The current cap in the state constitution is 10 percent. The Southern Environmental Law Center, which along with other attorneys represents the NAACP and Clean Air Carolinas in this latest case, argues that the lower cap “could limit funding for programs in support of those living in poverty, civil rights, and environmental protection programs.”

Hunter argued that the tax cap proposal is misleading because it suggests to voters that their taxes are being cut when passing the amendment would have no effect on income taxes because the current rate is far below 7 percent.

Meanwhile, the voter ID proposal contains no information as to what would be an acceptable form of identification, so voters can’t really make an informed choice, she said.

“Does photo ID mean a U.S. passport? Does photo ID mean a Costco card? Does photo ID mean an expired student ID from 1957? We don’t know what it means,” she said.

US Supreme Court

The State Board of Elections and Ethics Enforcement, which is a defendant in both lawsuits, essentially agrees with the position that the amendments are misleading and shouldn’t be put on the ballot as is.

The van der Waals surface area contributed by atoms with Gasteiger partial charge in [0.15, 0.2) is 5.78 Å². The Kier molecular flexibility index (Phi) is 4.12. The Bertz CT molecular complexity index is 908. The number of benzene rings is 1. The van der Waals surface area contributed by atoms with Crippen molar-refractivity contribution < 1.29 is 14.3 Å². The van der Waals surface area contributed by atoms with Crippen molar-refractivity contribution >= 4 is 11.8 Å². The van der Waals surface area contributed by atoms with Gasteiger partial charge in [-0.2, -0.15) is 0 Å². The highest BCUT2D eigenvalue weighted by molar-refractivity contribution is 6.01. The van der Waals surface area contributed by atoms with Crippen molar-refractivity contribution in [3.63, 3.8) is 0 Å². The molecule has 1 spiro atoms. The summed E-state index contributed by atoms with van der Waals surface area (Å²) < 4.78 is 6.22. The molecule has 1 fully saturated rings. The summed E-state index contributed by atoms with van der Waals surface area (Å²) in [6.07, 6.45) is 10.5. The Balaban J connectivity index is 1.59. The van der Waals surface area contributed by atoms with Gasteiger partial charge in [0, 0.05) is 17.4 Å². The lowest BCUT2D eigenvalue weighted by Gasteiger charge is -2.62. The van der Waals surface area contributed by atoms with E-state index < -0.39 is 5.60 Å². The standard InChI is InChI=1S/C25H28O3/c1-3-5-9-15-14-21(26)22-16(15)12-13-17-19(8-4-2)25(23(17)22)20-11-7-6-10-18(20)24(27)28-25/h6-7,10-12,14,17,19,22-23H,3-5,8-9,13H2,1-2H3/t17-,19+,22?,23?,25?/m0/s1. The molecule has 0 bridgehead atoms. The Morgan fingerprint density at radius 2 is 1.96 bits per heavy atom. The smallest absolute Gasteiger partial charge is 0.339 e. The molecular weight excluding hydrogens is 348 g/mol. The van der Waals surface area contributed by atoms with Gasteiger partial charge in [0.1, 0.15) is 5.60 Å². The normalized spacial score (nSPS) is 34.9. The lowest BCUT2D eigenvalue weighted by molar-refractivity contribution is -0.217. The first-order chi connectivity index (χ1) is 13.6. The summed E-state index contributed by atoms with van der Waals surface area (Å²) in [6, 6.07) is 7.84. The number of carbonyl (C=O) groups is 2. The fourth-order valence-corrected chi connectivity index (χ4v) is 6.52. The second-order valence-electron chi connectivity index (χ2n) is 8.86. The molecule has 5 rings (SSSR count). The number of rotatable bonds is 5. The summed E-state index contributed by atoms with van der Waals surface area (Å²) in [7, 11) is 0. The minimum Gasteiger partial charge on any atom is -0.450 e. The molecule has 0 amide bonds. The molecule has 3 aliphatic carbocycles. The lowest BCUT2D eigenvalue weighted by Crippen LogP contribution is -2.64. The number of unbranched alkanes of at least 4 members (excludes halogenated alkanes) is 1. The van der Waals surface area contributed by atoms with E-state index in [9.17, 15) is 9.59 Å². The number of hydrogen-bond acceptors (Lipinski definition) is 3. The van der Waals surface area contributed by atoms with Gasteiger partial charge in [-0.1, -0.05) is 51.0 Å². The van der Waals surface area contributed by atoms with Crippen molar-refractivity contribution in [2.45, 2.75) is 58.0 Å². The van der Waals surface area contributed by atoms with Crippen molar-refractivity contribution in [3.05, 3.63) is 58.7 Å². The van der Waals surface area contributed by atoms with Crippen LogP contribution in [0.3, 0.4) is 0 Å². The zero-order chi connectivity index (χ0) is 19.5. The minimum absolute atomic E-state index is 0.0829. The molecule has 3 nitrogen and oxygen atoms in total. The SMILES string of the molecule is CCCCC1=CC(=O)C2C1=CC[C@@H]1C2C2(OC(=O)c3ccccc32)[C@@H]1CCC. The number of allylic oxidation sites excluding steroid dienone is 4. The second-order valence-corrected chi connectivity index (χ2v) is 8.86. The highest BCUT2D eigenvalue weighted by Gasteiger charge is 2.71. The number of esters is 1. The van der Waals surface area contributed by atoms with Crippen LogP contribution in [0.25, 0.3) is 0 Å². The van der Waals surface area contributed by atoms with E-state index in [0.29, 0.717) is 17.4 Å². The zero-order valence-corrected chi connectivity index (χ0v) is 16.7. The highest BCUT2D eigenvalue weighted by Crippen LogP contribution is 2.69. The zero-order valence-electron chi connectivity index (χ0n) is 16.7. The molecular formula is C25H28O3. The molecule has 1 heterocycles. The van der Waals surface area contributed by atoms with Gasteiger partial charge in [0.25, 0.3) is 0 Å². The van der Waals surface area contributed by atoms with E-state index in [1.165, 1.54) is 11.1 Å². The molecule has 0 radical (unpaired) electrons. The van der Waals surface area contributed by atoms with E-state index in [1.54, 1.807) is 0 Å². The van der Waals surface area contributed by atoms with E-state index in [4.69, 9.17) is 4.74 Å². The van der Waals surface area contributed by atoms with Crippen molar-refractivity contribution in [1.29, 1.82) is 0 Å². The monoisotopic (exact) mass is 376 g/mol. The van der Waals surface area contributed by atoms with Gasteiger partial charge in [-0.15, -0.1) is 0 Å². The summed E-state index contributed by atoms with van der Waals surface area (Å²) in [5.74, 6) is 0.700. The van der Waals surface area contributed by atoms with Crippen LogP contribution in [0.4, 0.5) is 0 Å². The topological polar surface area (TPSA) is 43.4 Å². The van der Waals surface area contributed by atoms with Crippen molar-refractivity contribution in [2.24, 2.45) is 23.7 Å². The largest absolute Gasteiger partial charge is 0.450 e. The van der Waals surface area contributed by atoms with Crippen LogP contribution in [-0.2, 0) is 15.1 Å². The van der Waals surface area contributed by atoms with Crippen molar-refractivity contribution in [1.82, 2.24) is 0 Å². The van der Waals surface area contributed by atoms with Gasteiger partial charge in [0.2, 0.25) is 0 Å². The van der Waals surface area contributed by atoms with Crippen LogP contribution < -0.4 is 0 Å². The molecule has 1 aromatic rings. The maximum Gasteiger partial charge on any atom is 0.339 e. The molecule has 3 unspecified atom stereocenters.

State Solicitor General Matt Sawchak, who represented the elections board, said the board is tasked with ensuring the ballot is presented in a “readily understandable” and fair manner, and board members don’t want to “be made a perpetrator” of any constitutional violation.

“The ballot that our voters will see in the booth has the aura that is has come from the government – it has official approval,” Sawchak said. “It is a fundamental principle that our citizens have a right not to be misled by a ballot that has the aura of official approval.”

The NAACP and Clean Air Carolina also argued that the legislature shouldn’t be allowed to propose any amendments because federal courts have ruled several House and Senate districts were illegally gerrymandered in 2011 and again in 2016.

“That unconstitutional body cannot have a role in rewriting the constitution of North Carolina to give itself more power when it is only there through illegal means,” Hunter said.

But Phil Strach, a lawyer for the General Assembly, noted that courts also have allowed elections to proceed under the 2016 voting maps, so arguments that members of the legislature are wielding power illegally are baseless.

“The legislature can’t be illegally constituted because a federal court allowed the legislature to be elected under the very districts they’re complaining about, Strach said.

The state elections board had set a Wednesday deadline to finalize ballots so that they could be printed in time to start mailing out to absentee voters next month. The two suits challenging the proposed amendments, as well as two suits challenging a new state law about who can have a party label next to their name on the ballot, mean that deadline won’t be met.